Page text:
The members of American University’s President’s Council on Diversity and Inclusion (PCDI) bonded over karaoke singalongs and s’mores during a fall 2019 retreat at Airlie. Then they got down to business.
PCDI has a huge mandate: to envision and promote a diverse and inclusive campus, where everyone is welcome and heard, and to help make this vision a reality.
The council is an “instrumental partner” in advancing AU’s inclusive excellence work, a key goal of AU’s strategic plan, says Amanda Taylor, assistant vice president for diversity, equity, and inclusion.
Taylor, who works closely with the 35-member group, says PCDI draws “from a variety of backgrounds, roles, identities, and lived experiences” and is “united by our commitment to building a more inclusive and equitable community at AU and beyond.”
Other universities have campus groups leading similar work, but Taylor says AU’s is unique in its broad reach, with four clusters of members from across the campus community: faculty, staff, students, and alumni. “We challenge each other to expand our thinking, to question our assumptions, and to build new and stronger relationships,” she says.
The university’s Plan for Inclusive Excellence, now marking its second anniversary, is poised to embark on years three through five. PCDI analyzed data from the first two years to evaluate the first phase of the plan and gathered community feedback from more than 50 listening sessions to help shape the future. Those sessions were wide-ranging, pulling together everyone from students to faculty-staff affinity groups to the board of trustees.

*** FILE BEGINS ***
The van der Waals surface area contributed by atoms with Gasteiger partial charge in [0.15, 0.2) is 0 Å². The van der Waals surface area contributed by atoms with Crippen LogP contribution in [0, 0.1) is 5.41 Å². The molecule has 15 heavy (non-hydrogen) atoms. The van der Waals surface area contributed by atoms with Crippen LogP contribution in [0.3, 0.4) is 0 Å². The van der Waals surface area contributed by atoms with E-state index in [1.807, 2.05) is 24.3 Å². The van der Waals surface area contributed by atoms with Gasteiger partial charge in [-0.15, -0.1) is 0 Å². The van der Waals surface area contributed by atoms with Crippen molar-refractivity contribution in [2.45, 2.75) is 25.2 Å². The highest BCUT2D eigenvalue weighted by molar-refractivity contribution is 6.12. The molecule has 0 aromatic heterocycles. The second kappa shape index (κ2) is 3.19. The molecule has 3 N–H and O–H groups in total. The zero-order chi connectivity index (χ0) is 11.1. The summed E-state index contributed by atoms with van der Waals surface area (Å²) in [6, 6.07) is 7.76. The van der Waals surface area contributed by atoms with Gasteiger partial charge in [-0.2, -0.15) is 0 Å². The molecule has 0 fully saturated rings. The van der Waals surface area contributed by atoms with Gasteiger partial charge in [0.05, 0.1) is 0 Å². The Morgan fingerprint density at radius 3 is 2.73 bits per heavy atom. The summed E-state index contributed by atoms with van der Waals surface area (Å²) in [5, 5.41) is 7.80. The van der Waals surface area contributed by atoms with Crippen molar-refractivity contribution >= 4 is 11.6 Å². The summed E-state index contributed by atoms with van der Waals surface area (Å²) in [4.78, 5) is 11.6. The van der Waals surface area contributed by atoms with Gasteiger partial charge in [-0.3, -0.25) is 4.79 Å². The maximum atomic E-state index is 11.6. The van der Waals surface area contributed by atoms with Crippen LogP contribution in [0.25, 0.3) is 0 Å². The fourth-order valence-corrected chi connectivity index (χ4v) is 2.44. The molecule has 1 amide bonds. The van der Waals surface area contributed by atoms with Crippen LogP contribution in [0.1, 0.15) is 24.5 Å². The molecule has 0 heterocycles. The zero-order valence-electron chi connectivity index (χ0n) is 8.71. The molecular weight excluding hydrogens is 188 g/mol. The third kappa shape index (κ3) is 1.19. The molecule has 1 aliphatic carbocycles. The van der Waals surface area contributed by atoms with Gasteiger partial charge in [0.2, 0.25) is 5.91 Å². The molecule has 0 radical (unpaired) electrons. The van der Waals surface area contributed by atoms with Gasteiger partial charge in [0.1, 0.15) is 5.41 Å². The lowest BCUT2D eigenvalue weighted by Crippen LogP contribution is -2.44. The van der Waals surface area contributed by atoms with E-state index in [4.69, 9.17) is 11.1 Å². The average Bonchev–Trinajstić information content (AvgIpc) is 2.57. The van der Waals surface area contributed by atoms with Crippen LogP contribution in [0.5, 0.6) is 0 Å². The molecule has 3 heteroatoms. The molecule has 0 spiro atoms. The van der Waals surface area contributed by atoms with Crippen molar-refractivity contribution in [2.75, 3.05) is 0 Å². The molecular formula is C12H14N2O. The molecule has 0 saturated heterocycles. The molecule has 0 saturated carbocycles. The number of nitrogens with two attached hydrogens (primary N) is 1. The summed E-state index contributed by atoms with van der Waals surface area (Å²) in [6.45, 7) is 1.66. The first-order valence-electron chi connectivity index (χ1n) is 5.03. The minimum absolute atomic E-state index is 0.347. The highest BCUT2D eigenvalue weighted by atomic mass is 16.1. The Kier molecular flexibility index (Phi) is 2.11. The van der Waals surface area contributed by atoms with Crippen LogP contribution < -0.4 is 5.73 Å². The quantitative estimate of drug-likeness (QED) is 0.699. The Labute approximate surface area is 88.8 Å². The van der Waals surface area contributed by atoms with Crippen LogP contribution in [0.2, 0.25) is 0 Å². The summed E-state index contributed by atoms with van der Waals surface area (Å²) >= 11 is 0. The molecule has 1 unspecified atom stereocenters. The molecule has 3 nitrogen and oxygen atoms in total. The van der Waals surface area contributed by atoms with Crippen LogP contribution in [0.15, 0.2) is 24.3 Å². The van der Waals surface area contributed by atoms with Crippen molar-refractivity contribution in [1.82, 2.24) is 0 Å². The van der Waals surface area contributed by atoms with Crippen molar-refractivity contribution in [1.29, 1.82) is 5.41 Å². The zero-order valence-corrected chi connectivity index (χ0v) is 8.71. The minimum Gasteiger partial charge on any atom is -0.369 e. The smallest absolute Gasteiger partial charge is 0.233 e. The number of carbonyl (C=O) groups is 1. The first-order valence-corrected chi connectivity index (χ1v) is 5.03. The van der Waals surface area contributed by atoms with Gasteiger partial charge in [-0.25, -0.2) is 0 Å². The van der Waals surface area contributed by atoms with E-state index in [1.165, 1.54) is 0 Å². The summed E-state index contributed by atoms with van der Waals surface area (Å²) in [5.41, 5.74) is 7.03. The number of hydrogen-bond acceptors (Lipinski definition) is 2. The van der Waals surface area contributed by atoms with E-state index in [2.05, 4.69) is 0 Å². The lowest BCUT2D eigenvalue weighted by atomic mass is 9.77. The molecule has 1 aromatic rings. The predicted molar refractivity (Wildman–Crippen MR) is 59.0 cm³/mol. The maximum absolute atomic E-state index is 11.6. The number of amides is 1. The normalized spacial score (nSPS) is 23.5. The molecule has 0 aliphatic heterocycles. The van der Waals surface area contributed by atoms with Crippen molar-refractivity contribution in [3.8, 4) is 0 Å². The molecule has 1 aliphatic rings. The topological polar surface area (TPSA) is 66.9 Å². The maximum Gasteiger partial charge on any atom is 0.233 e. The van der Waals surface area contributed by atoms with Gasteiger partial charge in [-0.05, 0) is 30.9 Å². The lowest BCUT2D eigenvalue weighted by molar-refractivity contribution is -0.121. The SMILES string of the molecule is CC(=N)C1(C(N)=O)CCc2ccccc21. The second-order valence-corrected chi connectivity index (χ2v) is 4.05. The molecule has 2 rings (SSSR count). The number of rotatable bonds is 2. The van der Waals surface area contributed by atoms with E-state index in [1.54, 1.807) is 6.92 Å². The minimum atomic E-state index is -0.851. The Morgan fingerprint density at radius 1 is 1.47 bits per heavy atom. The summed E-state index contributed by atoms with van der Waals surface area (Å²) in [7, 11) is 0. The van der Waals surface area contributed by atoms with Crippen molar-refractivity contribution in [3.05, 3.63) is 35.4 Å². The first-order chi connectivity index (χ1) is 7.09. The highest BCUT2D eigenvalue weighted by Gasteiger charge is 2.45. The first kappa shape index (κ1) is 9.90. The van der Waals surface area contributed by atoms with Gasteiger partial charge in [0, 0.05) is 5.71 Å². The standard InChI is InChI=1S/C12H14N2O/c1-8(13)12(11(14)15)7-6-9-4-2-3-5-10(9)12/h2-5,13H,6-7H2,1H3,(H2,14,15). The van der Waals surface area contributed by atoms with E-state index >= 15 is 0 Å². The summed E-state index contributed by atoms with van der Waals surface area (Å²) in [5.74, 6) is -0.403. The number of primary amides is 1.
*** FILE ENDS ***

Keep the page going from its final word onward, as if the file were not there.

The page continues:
PCDI also oversees the Inclusive Excellence Mini-Grant program, which supports collaborative and innovative projects to advance diversity, equity, and inclusion at AU. This year saw a 43 percent increase in grant applications over last, with $17,000 dollars awarded for 16 projects. A symposium showcasing academic research led by Latinx/a/o scholars at AU, an analysis of Islamophobia in the media, and an effort to build a diverse STEM community at AU are just a few of the projects funded by mini-grants. Another supported a day-long fall symposium where AU community members explored the role of creativity and the arts in efforts towards healing and restorative justice.
PCDI faculty cluster lead Ximena Varela, director of the arts management program in the College of Arts and Sciences’ (CAS) department of performing arts, believes the council’s most important contribution has been to infuse “diversity, equity, and inclusion into all aspects of the university’s work, from the tiniest issues to the biggest endeavors.”
The tight bond among PCDI members has been accentuated during the COVID-19 crisis. Sophie Nowak, BA/SPA ’21, appreciated another PCDI member's invitation to a virtual family dinner. “It was such a sweet gesture,” says Nowak. “It really gave me a sense of normalcy and belonging during the rough transition coming back home.”
Though COVID-19 has interrupted PCDI’s face-to-face meetings, it has not stopped the ongoing work. The virus only underscores the issues of inequity and racism in society that are at the heart of AU's inclusive excellence efforts. Taylor sees the virus's disproportionate impact on African American, Latinx/a/o, and immigrant communities, along with the rise in xenophobia and racism against Asians and Asian Americans, as key equity issues that will inform the work going forward.
We asked other PCDI members how they believe the group has contributed to advancing diversity and inclusion at American, and what they see in the years ahead. Here is a snapshot of the answers from the people on the frontlines of this critical work:
Perry Zurn, assistant professor of philosophy and religion at the College of Arts and Sciences, is pleased with PCDI’s collaborations so far. “I have never experienced a team so committed and a university so supportive of the work of inclusive excellence,” says Zurn. “The PCDI is fierce and efficient. But it is really the humor and humanity of these folks that astounds me. I feel honored to be a part of it. ”